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Mexican Appointee Raises Concerns

Updated 1:48 AM ET November 23, 2000

By KEN GUGGENHEIM, Associated Press Writer

WASHINGTON (AP) - In 1988, Robert Pastor published a book with Mexico's future foreign secretary, Jorge Castaneda, the very title of which captured the divide between their nations: "Limits to Friendship: The United States and Mexico."

Pastor said both men have moderated their views in the 12 years since they debated - in alternating chapters - political, economic and social issues separating their countries. Castaneda's nationalistic, some say anti-American stance, has changed, he said.

But many U.S. conservatives aren't sure. Castaneda's appointment Wednesday to become top Mexico's top diplomat has dimmed the hope of some that the election of Vicente Fox as president would greatly improve historically tense U.S.-Mexican relations.

"Castaneda's attitude and writings have been fairly anti-U.S.," said Roger Noriega, a senior staffer on the Senate Foreign Relations Committee. "Inasmuch that Mexico's relations with the United States are so important, we were hoping for someone in the foreign ministry who could play a constructive role in that relationship. That may still happen, but it remains to be seen whether Castaneda can put aside his anti-U.S. prejudices and work with us."

But Pastor, an Emory University professor and a Latin American policy adviser to Democratic presidential hopeful Al Gore, said Castaneda's appointment was "a bold decision."

"Jorge is controversial because he is a man of ideas, but he is also a modern Mexican who wants to work and help Fox with a new agenda, in not only U.S-Mexican relations, but in Mexico's relations with the rest of the world," he said.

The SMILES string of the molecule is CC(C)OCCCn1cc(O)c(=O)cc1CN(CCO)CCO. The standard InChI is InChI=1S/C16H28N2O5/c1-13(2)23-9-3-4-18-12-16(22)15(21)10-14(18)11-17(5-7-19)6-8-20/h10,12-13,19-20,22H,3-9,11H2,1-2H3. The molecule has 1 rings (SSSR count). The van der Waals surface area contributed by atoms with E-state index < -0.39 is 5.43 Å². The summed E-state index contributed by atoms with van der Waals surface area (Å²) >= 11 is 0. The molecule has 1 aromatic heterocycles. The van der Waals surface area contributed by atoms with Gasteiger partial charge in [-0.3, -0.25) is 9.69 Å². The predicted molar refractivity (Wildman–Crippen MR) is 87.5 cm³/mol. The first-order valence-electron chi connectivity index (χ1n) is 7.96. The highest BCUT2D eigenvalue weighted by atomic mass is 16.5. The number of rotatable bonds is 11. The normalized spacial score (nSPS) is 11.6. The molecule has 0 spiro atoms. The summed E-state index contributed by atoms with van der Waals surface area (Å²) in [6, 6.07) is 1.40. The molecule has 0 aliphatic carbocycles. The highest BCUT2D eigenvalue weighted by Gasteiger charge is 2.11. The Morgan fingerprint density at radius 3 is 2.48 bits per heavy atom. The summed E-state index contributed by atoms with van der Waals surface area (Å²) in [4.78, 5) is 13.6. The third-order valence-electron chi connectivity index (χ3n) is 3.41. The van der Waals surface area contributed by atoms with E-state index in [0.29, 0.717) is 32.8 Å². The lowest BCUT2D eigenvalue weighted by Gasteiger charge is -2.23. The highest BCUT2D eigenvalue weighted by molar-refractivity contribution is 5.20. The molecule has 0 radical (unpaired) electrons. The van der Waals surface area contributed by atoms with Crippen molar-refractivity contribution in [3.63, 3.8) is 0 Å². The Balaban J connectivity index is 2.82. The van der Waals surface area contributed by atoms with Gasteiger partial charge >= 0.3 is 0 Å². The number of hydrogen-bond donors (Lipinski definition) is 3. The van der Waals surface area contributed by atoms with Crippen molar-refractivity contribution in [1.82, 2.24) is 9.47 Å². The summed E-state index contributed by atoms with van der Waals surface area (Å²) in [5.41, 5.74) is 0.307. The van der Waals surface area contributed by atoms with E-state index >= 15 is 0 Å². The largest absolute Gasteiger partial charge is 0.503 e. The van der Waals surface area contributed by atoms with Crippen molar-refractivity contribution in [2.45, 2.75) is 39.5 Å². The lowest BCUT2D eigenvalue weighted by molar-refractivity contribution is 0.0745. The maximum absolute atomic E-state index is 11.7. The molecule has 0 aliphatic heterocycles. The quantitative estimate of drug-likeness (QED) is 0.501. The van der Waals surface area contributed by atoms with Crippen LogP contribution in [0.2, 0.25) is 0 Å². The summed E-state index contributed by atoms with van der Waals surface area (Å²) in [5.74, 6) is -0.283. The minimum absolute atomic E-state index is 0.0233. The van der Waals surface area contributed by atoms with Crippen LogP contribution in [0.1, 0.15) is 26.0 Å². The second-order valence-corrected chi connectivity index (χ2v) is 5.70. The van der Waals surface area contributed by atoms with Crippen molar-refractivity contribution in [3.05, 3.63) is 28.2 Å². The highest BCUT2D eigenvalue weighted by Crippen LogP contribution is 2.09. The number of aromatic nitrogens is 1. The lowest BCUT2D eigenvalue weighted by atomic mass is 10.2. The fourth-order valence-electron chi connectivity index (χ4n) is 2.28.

Fox will be inaugurated Dec. 1, ending the Institutional Revolutionary Party's 71-year hold on the presidency. The election of Fox, a former Coca-Cola executive and an advocate of free trade, raised hopes in the United States of improved relations with Mexico, which long has been suspicious of its powerful northern neighbor.

Castaneda, 47, became a close adviser to Fox during his three-year campaign. One of Mexico's main intellectuals, Castaneda is frequently published in the worlds' leading newspapers and magazines. He has taught at several universities in the United States and currently is a professor at New York University.

"Jorge has a lot of experience in the United States, lecturing writing, teaching. He certainly has tended in his past writings to point out the shortcomings in U.S. policy," said George Grayson, a Mexico specialist at the College of William & Mary. "But he also knows as well as anyone in Mexico the many strengths of the United States."

Castaneda's nationalist credentials may provide Fox with a strong defense against rivals at home who frequently warn that Fox will sell out Mexican interests to the United States.

And even if Castaneda's rhetoric is seen as anti-American in the United States, the impact may be may not be severe. Mexican government contacts with the United States often bypass the State Department, with Treasury, Justice and law enforcement officials working directly with their Mexican counterparts.

Other Fox appointments - such as telecommunications executive Francisco Gil Diaz as treasury secretary and World Bank economist Luis Ernesto Derbez as economy secretary - are likely to reassure U.S. policy makers and business executives.

"Oftentimes, at a time when Mexico is moving closer to the United States in economic terms, it will move further away from the United States in diplomatic terms," said Delal Baer, a Mexico analyst at the Center for Strategic and International Studies, a Washington think tank.